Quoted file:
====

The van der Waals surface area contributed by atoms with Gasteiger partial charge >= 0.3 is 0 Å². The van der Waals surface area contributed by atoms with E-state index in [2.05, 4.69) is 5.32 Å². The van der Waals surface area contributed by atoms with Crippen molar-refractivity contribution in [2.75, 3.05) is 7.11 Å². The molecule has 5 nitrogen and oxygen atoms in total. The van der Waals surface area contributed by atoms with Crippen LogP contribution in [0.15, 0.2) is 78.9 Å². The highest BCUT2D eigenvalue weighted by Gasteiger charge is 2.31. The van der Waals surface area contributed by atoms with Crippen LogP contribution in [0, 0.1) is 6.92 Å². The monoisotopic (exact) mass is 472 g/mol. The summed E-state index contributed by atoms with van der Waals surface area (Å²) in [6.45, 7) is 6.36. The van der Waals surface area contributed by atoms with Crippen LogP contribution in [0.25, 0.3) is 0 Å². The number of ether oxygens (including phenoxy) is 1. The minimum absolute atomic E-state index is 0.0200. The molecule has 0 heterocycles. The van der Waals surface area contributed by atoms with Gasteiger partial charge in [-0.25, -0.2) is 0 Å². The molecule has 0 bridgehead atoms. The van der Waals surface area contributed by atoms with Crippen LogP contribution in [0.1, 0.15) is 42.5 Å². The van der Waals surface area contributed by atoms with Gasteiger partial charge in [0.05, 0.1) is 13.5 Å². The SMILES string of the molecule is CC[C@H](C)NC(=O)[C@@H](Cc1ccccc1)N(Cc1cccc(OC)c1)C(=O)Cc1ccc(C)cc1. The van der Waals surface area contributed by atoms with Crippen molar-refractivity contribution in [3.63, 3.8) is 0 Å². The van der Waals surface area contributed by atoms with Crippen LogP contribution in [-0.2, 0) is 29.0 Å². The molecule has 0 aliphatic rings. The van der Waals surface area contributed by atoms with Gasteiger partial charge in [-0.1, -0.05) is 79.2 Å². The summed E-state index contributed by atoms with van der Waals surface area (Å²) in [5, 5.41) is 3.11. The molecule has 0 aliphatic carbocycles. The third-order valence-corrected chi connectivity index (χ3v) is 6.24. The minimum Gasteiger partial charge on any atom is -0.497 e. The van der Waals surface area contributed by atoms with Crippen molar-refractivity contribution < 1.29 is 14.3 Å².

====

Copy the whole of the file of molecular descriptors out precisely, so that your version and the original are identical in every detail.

The van der Waals surface area contributed by atoms with Gasteiger partial charge >= 0.3 is 0 Å². The van der Waals surface area contributed by atoms with E-state index in [2.05, 4.69) is 5.32 Å². The van der Waals surface area contributed by atoms with Crippen molar-refractivity contribution in [2.75, 3.05) is 7.11 Å². The molecule has 5 nitrogen and oxygen atoms in total. The van der Waals surface area contributed by atoms with Crippen LogP contribution in [0.15, 0.2) is 78.9 Å². The highest BCUT2D eigenvalue weighted by Gasteiger charge is 2.31. The van der Waals surface area contributed by atoms with Crippen LogP contribution in [0, 0.1) is 6.92 Å². The monoisotopic (exact) mass is 472 g/mol. The summed E-state index contributed by atoms with van der Waals surface area (Å²) in [6.45, 7) is 6.36. The van der Waals surface area contributed by atoms with Crippen LogP contribution in [0.25, 0.3) is 0 Å². The number of ether oxygens (including phenoxy) is 1. The minimum absolute atomic E-state index is 0.0200. The molecule has 0 heterocycles. The van der Waals surface area contributed by atoms with Gasteiger partial charge in [-0.25, -0.2) is 0 Å². The molecule has 0 bridgehead atoms. The van der Waals surface area contributed by atoms with Crippen LogP contribution in [0.1, 0.15) is 42.5 Å². The van der Waals surface area contributed by atoms with Gasteiger partial charge in [0.05, 0.1) is 13.5 Å². The SMILES string of the molecule is CC[C@H](C)NC(=O)[C@@H](Cc1ccccc1)N(Cc1cccc(OC)c1)C(=O)Cc1ccc(C)cc1. The van der Waals surface area contributed by atoms with Crippen molar-refractivity contribution in [3.63, 3.8) is 0 Å². The van der Waals surface area contributed by atoms with Crippen LogP contribution in [-0.2, 0) is 29.0 Å². The molecule has 0 aliphatic rings. The van der Waals surface area contributed by atoms with Gasteiger partial charge in [-0.1, -0.05) is 79.2 Å². The summed E-state index contributed by atoms with van der Waals surface area (Å²) in [5, 5.41) is 3.11. The molecule has 0 aliphatic carbocycles. The third-order valence-corrected chi connectivity index (χ3v) is 6.24. The minimum Gasteiger partial charge on any atom is -0.497 e. The van der Waals surface area contributed by atoms with Crippen molar-refractivity contribution < 1.29 is 14.3 Å².